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U.S. Market Broadband Growth is a Deja Vu

We're now seeing the proof -- once U.S. broadband access pricing declined to be in line with leading European and Asian countries, greater adoption by mainstream consumers followed. However, as new consumer six- and twelve-month promotional pricing expires it will be interesting to see the effect on account churn. Savvy consumers will call their provider at the end of the promotional period and ask for the "retention" department and have their discounted rate extended -- for the same period, or sometimes even longer.

Nielsen//NetRatings announced that nearly three-quarters of U.S. active Web users connected at home via broadband in May, growing 15 percentage points over a year ago, when just 57 percent of active Web users relied on broadband connections at home. Research also indicates that broadband users are more likely to make better use of the Internet's full capabilities.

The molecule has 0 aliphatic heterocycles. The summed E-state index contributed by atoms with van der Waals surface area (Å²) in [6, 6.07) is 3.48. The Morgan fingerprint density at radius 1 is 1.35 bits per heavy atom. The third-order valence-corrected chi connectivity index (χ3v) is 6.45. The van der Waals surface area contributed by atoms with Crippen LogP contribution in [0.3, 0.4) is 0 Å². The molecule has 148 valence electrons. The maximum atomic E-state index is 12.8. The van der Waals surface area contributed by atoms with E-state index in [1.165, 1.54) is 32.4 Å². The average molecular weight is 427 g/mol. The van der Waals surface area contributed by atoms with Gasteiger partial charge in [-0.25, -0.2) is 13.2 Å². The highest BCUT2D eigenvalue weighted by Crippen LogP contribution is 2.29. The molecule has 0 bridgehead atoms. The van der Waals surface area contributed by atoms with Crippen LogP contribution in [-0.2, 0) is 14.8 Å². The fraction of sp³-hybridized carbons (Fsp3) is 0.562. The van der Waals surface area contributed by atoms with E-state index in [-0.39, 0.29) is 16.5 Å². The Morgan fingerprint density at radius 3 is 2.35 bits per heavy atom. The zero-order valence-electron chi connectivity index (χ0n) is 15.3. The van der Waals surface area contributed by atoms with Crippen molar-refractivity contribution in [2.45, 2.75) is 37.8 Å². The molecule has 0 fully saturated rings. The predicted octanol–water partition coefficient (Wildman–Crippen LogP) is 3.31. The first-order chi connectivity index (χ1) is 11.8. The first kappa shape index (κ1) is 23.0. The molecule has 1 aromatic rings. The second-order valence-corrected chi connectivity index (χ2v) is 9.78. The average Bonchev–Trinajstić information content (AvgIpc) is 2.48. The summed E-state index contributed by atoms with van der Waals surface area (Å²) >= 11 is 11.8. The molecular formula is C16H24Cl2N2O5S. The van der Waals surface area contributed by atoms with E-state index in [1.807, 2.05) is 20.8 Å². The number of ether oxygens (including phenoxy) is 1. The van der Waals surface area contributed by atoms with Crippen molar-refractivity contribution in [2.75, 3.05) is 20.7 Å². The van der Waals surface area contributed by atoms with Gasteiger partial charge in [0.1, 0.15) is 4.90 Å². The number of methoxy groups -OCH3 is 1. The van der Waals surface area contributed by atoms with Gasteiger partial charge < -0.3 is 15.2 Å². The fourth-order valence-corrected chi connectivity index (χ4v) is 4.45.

�Although we are not seeing the explosive month-over-month growth we once were, the market for broadband Internet connection has not yet reached saturation,� said Jon Gibs, senior director of media, Nielsen//NetRatings. �We're past the point where decreasing prices and increasing availability will move the needle for providers; the remaining consumers will be pushed to broadband as the Internet continues to move beyond text-based information to a comprehensive source for video,� he continued.

The total number of home broadband users has grown 30 percent year over year, from 78.6 million in May 2005 to 102.5 million in May 2006, while the number of narrowband users has dropped 31 percent in the same time period, from 58.8 million to 40.3 million.

Compared to their narrowband-using counterparts, broadband users are over three times as likely to use RSS (Really Simple Syndication) as a delivery method for their preferred Internet content. They are also more than twice as likely to publish a blog, or build a personal Web page.

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